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Hungry for power: Cleopatra Pt. 2

Cleopatra had one thing figured out, the power she desired was never going to be given to her. She had to take the power herself.
Hungry for power: Cleopatra Pt. 2

Cleopatra had one thing figured out, the power she desired was never going to be given to her. She had to take the power herself.

It’s possible that Cleopatra knew nothing about Caesar’s assassination, it’s possible that she only saw Caesar’s assassination as an opportunity to put Caesarion into power.

It’s possible that what I suggested in part one of this series is not true:

Cleopatra’s hunger for power forced her to sleep with Caesar, for possible two reasons: she wanted to use Caesar’s army to take over Egypt as her own. She also wanted to use their child as leverage for possibly ruling the Roman Empire. She either organised Caesar’s assassination or at least knew it was going to happen.

About a month or so after Caesar’s assassination, Cleopatra returned to Egypt. While there, she decided to kill Ptolemy XIV by poisoning him, and this gave her the power to elevate her son Caesarion as her co-ruler.  

In November 41 BC, Cleopatra invited Mark Antony to come to Egypt before departing from Tarsos.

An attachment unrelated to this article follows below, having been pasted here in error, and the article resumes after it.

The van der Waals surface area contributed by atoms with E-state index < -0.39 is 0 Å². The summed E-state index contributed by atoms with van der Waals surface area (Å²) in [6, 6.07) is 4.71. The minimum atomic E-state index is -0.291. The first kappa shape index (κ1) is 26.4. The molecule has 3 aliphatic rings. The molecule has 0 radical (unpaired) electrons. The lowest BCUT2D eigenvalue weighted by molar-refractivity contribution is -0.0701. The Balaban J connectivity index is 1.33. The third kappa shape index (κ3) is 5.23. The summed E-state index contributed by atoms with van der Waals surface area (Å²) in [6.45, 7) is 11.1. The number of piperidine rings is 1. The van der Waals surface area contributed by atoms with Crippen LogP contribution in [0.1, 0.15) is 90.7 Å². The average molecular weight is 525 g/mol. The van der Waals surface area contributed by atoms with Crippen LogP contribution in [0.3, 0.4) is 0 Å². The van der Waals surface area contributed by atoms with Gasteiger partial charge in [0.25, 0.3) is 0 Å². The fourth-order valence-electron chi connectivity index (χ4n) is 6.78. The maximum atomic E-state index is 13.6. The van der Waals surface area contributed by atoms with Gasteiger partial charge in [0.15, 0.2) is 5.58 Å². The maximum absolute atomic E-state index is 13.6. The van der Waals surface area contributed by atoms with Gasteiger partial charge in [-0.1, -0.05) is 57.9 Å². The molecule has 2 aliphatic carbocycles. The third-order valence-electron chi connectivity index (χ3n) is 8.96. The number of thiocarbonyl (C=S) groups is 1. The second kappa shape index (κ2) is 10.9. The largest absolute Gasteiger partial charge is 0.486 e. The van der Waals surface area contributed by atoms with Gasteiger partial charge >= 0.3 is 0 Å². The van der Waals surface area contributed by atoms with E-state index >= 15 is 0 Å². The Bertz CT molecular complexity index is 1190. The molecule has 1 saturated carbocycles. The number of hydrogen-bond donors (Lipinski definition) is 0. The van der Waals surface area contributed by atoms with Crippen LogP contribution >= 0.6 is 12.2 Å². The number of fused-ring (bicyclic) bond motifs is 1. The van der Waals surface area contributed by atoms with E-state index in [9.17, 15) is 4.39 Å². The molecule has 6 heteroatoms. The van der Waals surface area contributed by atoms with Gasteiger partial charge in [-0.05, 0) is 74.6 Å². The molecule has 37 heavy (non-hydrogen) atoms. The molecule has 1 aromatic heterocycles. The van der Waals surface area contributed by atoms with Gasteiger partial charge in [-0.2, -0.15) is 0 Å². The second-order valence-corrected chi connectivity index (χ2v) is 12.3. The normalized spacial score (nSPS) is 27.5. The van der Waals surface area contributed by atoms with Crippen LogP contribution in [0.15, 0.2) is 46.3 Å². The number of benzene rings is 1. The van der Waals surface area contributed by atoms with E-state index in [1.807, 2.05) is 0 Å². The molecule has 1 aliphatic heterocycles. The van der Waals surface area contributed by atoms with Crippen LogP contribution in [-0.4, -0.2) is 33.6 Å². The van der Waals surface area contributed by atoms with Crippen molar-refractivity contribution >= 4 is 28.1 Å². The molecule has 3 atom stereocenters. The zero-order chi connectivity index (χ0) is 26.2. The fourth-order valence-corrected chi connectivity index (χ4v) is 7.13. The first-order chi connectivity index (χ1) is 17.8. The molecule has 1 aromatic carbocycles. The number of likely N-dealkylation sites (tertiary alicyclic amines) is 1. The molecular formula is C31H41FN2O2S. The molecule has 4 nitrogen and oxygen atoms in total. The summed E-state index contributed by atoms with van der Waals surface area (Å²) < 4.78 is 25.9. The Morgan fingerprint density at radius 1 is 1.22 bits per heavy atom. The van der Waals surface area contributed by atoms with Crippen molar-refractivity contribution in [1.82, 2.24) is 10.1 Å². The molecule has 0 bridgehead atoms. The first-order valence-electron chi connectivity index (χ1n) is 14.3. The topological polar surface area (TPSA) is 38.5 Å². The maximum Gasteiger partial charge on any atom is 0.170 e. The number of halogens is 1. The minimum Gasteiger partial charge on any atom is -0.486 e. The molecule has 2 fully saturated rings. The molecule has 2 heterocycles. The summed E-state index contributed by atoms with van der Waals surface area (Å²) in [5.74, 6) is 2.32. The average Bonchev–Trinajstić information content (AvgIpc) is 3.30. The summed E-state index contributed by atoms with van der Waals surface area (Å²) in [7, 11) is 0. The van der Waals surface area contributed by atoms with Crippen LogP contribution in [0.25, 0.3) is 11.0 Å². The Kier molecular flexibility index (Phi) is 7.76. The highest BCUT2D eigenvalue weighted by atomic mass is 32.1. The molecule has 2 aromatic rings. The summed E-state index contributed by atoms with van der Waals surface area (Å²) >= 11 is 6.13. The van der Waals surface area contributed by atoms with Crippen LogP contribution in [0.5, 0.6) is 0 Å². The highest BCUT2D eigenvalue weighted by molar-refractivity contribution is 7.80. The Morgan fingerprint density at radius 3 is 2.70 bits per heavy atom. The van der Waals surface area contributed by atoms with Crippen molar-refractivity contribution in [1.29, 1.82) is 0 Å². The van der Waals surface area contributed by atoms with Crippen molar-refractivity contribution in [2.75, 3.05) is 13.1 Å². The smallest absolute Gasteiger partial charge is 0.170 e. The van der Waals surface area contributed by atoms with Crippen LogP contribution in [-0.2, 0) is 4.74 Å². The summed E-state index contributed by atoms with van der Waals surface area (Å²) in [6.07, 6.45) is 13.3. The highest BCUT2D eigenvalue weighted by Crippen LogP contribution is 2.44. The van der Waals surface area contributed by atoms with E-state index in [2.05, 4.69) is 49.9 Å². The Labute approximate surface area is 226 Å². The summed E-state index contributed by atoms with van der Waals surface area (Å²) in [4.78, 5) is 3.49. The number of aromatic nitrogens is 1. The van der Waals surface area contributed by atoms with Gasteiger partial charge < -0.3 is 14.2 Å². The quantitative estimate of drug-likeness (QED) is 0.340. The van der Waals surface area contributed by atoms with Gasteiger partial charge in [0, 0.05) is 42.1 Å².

Their relationship that may have started some months ago when Mark Antony invited Cleopatra in Tarsos where he established his headquarters.

Cleopatra took advantage of the fact that Antony was at that time seen as the most powerful Roman figure following Caesar’s death.

Cleopatra gave birth to twins, a boy named Alexander Helios and a girl named Cleopatra Selene II, this was towards the end of 40 BC. Unlike Caesar, Antony acknowledged the children as his.

Cleopatra’s plans seemed to be in order, especially when Antony’s wife, Fulvia started the Perusine War (41–40 BC), a war against Octavian in the hopes of making her husband the leader of Rome. Fulvia was however defeated.

The relationship between Mark Antony and Cleopatra was probably on good terms until Antony married Octavian. It didn’t end there, Octavian gave Antony two children, Antonia the Elder in 39 BC and Antonia Minor in 36 BC.

Cleopatra’s relationship with Antony was probably her most complicated. In 36 BC, she gave birth to Ptolemy Philadelphus, her second son with Antony.

There are quite a number of events that took place before Cleopatra gave birth to Antony’s second son. I left out these events on purpose, saving them for another blog post which will detail out the dominion of Cleopatra during her relationship with Antony.

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